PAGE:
When is a gift not a gift

Recently I gave Andrew money as a gift. He used part of that money to buy a tattoo to celebrate his 40th birthday. Mister, if you’re reading this, do not worry, it’s not a post about my views on tattoos. It’s actually a question for everyone – when is a gift not a gift?

I ask this because I’ve found the reaction to the ‘debate’ between Andrew and I over his recent choice interesting. There’s a camp of people who say: ‘if you give someone money, it’s a gift and they are free to do with it whatever they wish. If you attach strings to it, then it’s not a gift.’

I’m interested by this viewpoint. I wonder whether there’s any circumstances under which these people would waiver in that view.

What if it were used to:

  • fund a hunting trip?
  • for gambling?
  • for drugs? cigarettes? [insert harmful substance here]
  • fund missionary efforts?
  • support training terrorists?
  • something else?

 

 

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Posted on March 13, 2012, in Life. Bookmark the permalink. 2 Comments.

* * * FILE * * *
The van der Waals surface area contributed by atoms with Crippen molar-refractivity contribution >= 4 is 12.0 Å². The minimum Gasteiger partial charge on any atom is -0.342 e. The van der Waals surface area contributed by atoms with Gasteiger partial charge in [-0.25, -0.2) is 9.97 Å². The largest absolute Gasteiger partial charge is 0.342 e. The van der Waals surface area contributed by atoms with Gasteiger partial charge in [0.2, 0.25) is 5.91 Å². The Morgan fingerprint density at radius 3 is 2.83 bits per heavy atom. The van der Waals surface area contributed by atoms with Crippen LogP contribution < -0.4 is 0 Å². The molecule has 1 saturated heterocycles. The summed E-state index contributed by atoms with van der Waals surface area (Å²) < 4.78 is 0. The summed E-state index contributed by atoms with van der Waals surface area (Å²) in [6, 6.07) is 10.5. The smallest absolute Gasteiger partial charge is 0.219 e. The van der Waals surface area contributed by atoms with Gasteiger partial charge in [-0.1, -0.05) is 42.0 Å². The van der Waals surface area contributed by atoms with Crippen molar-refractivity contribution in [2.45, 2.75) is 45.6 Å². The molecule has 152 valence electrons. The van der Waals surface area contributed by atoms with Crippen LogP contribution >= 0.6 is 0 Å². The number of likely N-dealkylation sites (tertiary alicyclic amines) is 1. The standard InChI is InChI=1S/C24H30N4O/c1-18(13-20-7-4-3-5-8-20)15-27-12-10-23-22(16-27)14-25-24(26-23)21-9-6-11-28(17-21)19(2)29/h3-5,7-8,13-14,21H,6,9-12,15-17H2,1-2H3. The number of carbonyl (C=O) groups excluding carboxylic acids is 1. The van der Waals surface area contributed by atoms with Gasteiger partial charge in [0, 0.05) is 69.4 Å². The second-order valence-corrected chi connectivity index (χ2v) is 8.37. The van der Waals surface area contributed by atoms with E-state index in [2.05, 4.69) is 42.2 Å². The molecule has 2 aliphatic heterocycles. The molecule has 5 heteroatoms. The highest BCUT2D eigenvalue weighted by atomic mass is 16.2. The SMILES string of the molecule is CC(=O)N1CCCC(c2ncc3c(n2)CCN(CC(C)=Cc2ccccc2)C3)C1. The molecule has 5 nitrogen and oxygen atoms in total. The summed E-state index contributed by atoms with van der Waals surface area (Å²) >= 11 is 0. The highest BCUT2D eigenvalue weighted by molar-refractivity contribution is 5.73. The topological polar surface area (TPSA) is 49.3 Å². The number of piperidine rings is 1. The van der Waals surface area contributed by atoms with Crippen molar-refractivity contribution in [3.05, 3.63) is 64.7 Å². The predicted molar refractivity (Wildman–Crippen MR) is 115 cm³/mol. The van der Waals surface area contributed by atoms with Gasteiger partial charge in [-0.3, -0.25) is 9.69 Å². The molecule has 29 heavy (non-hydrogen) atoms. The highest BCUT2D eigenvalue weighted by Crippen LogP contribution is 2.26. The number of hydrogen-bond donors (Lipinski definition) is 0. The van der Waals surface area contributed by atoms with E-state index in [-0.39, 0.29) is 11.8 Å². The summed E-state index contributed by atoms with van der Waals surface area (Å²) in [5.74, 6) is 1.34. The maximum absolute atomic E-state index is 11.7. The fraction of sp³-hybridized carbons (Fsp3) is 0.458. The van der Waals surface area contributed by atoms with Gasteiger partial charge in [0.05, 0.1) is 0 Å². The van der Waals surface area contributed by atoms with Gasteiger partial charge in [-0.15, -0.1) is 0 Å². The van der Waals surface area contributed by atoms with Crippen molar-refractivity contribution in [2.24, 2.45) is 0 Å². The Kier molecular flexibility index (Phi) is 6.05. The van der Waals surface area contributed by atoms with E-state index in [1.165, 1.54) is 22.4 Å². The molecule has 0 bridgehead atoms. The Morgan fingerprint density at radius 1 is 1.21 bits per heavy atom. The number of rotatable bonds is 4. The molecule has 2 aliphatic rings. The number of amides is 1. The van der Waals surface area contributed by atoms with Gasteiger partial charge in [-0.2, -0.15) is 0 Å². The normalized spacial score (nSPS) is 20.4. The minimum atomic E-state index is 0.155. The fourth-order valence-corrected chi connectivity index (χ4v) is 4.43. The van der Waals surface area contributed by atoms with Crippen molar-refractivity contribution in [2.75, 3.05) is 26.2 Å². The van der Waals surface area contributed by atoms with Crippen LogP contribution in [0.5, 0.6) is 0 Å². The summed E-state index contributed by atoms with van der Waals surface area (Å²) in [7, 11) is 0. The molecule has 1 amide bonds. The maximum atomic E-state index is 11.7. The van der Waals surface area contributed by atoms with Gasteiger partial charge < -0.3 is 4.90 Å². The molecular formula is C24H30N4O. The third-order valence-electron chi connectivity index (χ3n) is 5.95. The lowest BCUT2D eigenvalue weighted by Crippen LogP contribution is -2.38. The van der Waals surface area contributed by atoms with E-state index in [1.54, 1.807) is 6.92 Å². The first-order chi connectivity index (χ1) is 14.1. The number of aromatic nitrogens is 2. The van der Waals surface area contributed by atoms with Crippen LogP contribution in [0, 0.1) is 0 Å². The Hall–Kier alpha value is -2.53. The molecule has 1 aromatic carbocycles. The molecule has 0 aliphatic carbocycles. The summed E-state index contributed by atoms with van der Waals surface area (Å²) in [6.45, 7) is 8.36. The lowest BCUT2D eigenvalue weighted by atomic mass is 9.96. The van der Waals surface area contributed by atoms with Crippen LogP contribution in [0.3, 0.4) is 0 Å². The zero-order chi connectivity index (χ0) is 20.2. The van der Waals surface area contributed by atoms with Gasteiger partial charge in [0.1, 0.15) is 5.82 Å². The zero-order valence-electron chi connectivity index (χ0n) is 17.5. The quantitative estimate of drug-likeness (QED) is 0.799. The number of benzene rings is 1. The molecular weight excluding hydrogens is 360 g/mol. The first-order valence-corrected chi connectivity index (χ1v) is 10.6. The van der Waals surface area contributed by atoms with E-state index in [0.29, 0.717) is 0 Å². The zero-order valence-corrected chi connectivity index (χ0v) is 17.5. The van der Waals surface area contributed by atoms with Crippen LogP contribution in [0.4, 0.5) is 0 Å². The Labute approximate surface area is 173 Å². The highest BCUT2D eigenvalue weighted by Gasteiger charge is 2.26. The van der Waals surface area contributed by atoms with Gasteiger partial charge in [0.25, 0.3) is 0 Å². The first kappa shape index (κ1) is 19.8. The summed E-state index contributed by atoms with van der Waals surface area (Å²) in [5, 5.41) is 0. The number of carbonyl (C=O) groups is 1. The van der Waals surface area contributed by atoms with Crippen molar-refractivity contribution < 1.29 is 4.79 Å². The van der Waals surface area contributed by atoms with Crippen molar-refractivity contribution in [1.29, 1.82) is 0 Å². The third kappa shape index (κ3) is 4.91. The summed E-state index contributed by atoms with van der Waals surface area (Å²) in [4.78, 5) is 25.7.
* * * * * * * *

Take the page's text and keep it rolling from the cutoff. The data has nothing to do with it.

1. It is too late for coherent thought, and I doubt if there is a single ‘right’ answer, but it is a very good question.

  2. The ‘no strings’ crowd is a little silly – if I give you money for college and you spend it on cocaine, that’s not a good thing. And it is still a gift, since I don’t expect repayment except in the abstract sense of you getting an education.

    If you just give money without intent and then it gets spent in a way you don’t like then you don’t have as good a case. You really ought to feel exactly the same as if he had spent his own money that way. After all, you could ‘launder’ it so the actual bills spent on the thing did not come from the gift bucket, but some other bucket.

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